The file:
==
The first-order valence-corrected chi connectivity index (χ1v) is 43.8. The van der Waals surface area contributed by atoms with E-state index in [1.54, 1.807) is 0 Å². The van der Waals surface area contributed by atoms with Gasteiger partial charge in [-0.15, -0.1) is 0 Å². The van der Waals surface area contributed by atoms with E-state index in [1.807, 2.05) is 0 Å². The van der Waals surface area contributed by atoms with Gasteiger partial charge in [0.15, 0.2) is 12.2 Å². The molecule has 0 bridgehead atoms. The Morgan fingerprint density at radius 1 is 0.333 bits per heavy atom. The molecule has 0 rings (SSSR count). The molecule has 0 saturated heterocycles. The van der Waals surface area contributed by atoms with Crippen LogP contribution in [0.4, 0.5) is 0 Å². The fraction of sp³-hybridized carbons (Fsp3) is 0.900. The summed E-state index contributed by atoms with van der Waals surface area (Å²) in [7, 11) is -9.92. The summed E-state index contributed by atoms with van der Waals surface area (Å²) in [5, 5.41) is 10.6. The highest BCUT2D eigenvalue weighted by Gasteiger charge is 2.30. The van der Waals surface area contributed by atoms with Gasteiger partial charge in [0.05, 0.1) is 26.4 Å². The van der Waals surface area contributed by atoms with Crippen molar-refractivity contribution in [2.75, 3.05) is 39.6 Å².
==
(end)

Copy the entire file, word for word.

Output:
The first-order valence-corrected chi connectivity index (χ1v) is 43.8. The van der Waals surface area contributed by atoms with E-state index in [1.54, 1.807) is 0 Å². The van der Waals surface area contributed by atoms with Gasteiger partial charge in [-0.15, -0.1) is 0 Å². The van der Waals surface area contributed by atoms with E-state index in [1.807, 2.05) is 0 Å². The van der Waals surface area contributed by atoms with Gasteiger partial charge in [0.15, 0.2) is 12.2 Å². The molecule has 0 bridgehead atoms. The Morgan fingerprint density at radius 1 is 0.333 bits per heavy atom. The molecule has 0 rings (SSSR count). The molecule has 0 saturated heterocycles. The van der Waals surface area contributed by atoms with Crippen LogP contribution in [0.4, 0.5) is 0 Å². The fraction of sp³-hybridized carbons (Fsp3) is 0.900. The summed E-state index contributed by atoms with van der Waals surface area (Å²) in [7, 11) is -9.92. The summed E-state index contributed by atoms with van der Waals surface area (Å²) in [5, 5.41) is 10.6. The highest BCUT2D eigenvalue weighted by Gasteiger charge is 2.30. The van der Waals surface area contributed by atoms with Gasteiger partial charge in [0.05, 0.1) is 26.4 Å². The van der Waals surface area contributed by atoms with Crippen molar-refractivity contribution in [2.75, 3.05) is 39.6 Å².